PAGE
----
Facebook confronts loss of trust
It’s a scandal of privacy, politics and an essential ingredient of business success – public trust.
Facebook is confronting a costly, embarrassing public relations debacle after revelations that Cambridge Analytica may have misused data from some 50 million users to try to influence elections. Among its marquee clients: President Donald Trump’s general election campaign.
Now a company known as much for reminders of a long-lost friend’s birthday and documentation of acquaintances’ every whim is grappling with outrage – and the possible loss of confidence – from users around the globe who have made the social media site a part of their daily routine.
“I trust somebody until they give me a reason not to trust them,” said Joseph Holt, who teaches business ethics at the University of Notre Dame. “And Facebook has increasingly given me reasons not to trust them.”
Losing that would be a disaster, not just for Facebook, but for any Silicon Valley company that relies on users to open up their private lives.
The amount of trust placed in technology has soared. Cars sync with cellphones. Refrigerators know when there’s no more milk and reorder it. Virtual assistants field answers to nearly any inane question.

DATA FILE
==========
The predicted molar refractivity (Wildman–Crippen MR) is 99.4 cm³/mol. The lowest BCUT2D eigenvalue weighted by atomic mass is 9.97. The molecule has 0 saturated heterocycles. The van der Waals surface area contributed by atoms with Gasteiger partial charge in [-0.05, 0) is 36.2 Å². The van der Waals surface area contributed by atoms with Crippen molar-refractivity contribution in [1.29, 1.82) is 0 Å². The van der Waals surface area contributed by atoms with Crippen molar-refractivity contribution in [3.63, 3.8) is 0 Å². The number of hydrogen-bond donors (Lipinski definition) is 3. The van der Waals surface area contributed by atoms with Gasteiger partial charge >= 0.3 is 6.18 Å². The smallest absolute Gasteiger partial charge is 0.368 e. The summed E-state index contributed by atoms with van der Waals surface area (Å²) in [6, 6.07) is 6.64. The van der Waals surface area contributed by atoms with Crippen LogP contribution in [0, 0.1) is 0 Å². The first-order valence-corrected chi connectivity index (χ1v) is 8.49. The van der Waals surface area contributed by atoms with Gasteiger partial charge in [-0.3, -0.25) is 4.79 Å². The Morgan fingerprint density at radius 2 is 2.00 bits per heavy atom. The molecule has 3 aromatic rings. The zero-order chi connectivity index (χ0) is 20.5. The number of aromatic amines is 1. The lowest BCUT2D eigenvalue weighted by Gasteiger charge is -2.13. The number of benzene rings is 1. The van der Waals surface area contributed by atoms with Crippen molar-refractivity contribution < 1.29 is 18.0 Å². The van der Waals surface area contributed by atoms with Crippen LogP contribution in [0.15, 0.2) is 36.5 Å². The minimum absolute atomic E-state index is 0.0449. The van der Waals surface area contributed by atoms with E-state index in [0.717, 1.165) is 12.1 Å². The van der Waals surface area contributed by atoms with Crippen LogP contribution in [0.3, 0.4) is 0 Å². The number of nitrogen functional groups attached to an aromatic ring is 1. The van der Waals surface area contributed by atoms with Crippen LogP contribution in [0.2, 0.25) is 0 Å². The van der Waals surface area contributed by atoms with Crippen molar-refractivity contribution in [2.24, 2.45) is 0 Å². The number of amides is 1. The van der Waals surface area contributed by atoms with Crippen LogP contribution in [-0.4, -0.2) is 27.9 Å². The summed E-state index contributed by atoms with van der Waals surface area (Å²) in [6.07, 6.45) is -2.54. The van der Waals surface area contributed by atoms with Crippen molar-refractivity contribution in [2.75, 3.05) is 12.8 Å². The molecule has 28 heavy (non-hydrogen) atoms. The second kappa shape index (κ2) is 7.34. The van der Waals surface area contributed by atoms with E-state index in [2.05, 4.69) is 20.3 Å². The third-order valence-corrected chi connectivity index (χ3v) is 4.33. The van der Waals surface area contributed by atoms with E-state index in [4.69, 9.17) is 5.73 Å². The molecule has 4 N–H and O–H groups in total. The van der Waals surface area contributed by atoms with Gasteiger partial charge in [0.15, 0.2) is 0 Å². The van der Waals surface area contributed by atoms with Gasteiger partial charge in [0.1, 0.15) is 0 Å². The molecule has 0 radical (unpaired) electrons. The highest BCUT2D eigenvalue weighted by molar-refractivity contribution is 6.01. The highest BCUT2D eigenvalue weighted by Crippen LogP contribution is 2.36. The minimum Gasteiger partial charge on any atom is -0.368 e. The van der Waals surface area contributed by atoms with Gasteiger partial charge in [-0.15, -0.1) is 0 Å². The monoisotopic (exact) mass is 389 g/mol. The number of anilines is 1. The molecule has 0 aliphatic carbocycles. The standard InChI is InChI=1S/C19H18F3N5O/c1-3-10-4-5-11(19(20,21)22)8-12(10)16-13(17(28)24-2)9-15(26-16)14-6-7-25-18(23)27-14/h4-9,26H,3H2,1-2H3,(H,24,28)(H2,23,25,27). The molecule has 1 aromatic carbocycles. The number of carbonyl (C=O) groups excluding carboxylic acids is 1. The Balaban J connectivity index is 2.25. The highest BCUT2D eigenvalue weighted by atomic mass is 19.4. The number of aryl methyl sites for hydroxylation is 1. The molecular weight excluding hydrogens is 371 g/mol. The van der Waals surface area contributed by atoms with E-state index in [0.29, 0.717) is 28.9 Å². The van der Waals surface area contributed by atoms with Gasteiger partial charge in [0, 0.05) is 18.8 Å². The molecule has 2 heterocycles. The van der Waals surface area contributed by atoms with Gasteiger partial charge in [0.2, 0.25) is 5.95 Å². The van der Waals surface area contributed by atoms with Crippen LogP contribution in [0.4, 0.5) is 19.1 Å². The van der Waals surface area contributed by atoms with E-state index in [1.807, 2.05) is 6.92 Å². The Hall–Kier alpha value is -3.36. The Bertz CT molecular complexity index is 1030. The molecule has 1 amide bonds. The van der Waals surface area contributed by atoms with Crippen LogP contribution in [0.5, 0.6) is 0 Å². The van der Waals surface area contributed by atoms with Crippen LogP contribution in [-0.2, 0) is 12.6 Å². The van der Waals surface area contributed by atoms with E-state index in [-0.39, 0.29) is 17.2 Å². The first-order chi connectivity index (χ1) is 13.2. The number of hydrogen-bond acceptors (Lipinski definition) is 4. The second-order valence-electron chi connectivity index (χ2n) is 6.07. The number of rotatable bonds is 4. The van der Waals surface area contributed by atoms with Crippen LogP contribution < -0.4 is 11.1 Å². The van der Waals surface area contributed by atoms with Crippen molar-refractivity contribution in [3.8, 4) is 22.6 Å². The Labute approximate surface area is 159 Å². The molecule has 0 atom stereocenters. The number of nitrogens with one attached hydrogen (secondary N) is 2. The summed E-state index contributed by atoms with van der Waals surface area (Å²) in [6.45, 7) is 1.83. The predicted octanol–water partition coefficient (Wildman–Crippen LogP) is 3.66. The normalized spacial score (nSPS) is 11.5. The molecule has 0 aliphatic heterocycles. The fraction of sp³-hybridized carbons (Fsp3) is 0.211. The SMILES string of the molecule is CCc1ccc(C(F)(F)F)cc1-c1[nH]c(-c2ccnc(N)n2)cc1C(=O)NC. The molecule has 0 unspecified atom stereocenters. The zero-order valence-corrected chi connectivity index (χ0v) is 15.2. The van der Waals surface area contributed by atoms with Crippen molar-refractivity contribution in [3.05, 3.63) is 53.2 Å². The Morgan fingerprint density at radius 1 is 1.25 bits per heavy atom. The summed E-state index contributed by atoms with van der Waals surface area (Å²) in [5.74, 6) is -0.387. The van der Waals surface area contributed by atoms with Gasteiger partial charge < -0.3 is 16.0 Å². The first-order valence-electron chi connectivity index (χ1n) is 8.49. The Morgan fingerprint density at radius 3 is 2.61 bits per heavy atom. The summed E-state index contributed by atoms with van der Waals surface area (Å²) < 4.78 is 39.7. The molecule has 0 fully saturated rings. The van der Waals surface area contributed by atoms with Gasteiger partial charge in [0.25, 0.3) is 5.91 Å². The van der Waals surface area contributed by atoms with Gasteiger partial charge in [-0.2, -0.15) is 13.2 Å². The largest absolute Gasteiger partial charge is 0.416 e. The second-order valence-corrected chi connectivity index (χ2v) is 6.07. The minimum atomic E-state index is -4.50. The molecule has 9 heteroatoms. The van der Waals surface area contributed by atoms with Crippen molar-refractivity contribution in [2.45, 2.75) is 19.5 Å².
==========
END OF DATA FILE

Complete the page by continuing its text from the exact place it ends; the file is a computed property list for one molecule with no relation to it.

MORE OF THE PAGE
And with each turn of the steering wheel, sip of milk or request for dinner reservations, a trail of digital crumbs is left for companies to collect, analyze and profit from.
The public has largely been willing to accept the trade-off, knowing in exchange for giving up some data, Netflix will offer spot-on show suggestions, Amazon will prompt a diaper order and Google will figure out what to search before a user finishes typing it.
Not everyone understands the darker side of data brokers in an always-connected society.
Every time a person shops online or at a store, loyalty cards linked to phone numbers or email addresses can be linked to other databases that may have location data, home addresses and more. Voting records, job history, credit scores (remember the Equifax hack?) are constantly mixed, matched and traded by companies in ways regulators haven’t caught up with.
While Facebook let slip data profiles on millions of people, “it’s much more than that,” says James Grimmelmann, a professor at Cornell Law School. “Trying to pin down any one breach as being the source of all the privacy harms out there is futile.”
For Facebook, whose power and value are built on being so ever-present in people’s lives, the impact has been immediate – its share price is down nearly 14 percent since the scandal broke March 16.